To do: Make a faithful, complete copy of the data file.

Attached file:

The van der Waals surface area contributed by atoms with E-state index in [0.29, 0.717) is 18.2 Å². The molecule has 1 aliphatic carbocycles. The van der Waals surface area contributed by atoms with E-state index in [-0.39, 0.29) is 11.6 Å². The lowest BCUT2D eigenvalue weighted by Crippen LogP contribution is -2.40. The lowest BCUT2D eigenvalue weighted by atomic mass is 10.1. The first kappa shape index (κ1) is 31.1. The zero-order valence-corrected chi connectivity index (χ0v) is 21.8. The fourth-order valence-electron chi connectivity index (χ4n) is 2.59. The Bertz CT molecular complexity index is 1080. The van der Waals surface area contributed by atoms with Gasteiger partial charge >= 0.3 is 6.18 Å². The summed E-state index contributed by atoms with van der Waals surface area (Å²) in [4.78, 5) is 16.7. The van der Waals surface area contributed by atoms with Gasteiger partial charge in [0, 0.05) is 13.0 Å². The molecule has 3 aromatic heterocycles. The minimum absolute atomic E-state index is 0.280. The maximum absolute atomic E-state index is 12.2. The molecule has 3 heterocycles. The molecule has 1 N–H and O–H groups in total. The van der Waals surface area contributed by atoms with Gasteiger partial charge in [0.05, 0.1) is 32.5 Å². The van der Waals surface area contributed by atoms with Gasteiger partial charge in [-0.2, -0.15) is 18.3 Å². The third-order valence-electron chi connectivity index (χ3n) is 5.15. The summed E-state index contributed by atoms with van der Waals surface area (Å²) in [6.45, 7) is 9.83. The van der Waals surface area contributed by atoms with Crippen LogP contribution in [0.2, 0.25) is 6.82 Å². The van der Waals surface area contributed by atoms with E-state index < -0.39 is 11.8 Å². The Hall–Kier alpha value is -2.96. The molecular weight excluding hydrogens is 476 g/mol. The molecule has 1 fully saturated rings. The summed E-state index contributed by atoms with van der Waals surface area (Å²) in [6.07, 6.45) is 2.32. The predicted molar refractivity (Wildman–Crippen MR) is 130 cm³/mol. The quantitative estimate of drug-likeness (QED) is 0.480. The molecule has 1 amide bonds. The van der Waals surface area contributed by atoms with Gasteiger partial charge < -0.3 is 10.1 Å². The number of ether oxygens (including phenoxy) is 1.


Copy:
The van der Waals surface area contributed by atoms with E-state index in [0.29, 0.717) is 18.2 Å². The molecule has 1 aliphatic carbocycles. The van der Waals surface area contributed by atoms with E-state index in [-0.39, 0.29) is 11.6 Å². The lowest BCUT2D eigenvalue weighted by Crippen LogP contribution is -2.40. The lowest BCUT2D eigenvalue weighted by atomic mass is 10.1. The first kappa shape index (κ1) is 31.1. The zero-order valence-corrected chi connectivity index (χ0v) is 21.8. The fourth-order valence-electron chi connectivity index (χ4n) is 2.59. The Bertz CT molecular complexity index is 1080. The van der Waals surface area contributed by atoms with Gasteiger partial charge >= 0.3 is 6.18 Å². The summed E-state index contributed by atoms with van der Waals surface area (Å²) in [4.78, 5) is 16.7. The van der Waals surface area contributed by atoms with Gasteiger partial charge in [0, 0.05) is 13.0 Å². The molecule has 3 aromatic heterocycles. The minimum absolute atomic E-state index is 0.280. The maximum absolute atomic E-state index is 12.2. The molecule has 3 heterocycles. The molecule has 1 N–H and O–H groups in total. The van der Waals surface area contributed by atoms with Gasteiger partial charge in [0.05, 0.1) is 32.5 Å². The van der Waals surface area contributed by atoms with Gasteiger partial charge in [-0.2, -0.15) is 18.3 Å². The third-order valence-electron chi connectivity index (χ3n) is 5.15. The summed E-state index contributed by atoms with van der Waals surface area (Å²) in [6.45, 7) is 9.83. The van der Waals surface area contributed by atoms with Crippen LogP contribution in [0.2, 0.25) is 6.82 Å². The van der Waals surface area contributed by atoms with E-state index < -0.39 is 11.8 Å². The Hall–Kier alpha value is -2.96. The molecular weight excluding hydrogens is 476 g/mol. The molecule has 1 fully saturated rings. The summed E-state index contributed by atoms with van der Waals surface area (Å²) in [6.07, 6.45) is 2.32. The predicted molar refractivity (Wildman–Crippen MR) is 130 cm³/mol. The quantitative estimate of drug-likeness (QED) is 0.480. The molecule has 1 amide bonds. The van der Waals surface area contributed by atoms with Gasteiger partial charge < -0.3 is 10.1 Å². The number of ether oxygens (including phenoxy) is 1.